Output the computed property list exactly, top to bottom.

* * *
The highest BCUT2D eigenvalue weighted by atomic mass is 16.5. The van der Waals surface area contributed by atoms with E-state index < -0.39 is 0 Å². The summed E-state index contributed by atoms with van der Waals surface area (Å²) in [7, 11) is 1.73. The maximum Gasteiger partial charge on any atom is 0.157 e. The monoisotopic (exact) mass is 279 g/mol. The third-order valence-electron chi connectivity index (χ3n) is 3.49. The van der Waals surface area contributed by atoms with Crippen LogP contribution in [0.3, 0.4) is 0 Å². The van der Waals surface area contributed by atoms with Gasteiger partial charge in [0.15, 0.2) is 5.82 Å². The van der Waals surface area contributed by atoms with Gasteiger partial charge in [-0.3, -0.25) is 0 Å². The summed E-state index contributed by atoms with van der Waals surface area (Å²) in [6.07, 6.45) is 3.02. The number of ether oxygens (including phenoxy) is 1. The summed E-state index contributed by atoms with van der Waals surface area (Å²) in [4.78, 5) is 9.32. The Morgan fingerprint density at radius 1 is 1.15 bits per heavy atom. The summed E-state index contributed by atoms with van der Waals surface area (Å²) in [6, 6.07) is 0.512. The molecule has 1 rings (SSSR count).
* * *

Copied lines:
The highest BCUT2D eigenvalue weighted by atomic mass is 16.5. The van der Waals surface area contributed by atoms with E-state index < -0.39 is 0 Å². The summed E-state index contributed by atoms with van der Waals surface area (Å²) in [7, 11) is 1.73. The maximum Gasteiger partial charge on any atom is 0.157 e. The monoisotopic (exact) mass is 279 g/mol. The third-order valence-electron chi connectivity index (χ3n) is 3.49. The van der Waals surface area contributed by atoms with Crippen LogP contribution in [0.3, 0.4) is 0 Å². The van der Waals surface area contributed by atoms with Gasteiger partial charge in [0.15, 0.2) is 5.82 Å². The van der Waals surface area contributed by atoms with Gasteiger partial charge in [-0.3, -0.25) is 0 Å². The summed E-state index contributed by atoms with van der Waals surface area (Å²) in [6.07, 6.45) is 3.02. The number of ether oxygens (including phenoxy) is 1. The summed E-state index contributed by atoms with van der Waals surface area (Å²) in [4.78, 5) is 9.32. The Morgan fingerprint density at radius 1 is 1.15 bits per heavy atom. The summed E-state index contributed by atoms with van der Waals surface area (Å²) in [6, 6.07) is 0.512. The molecule has 1 rings (SSSR count).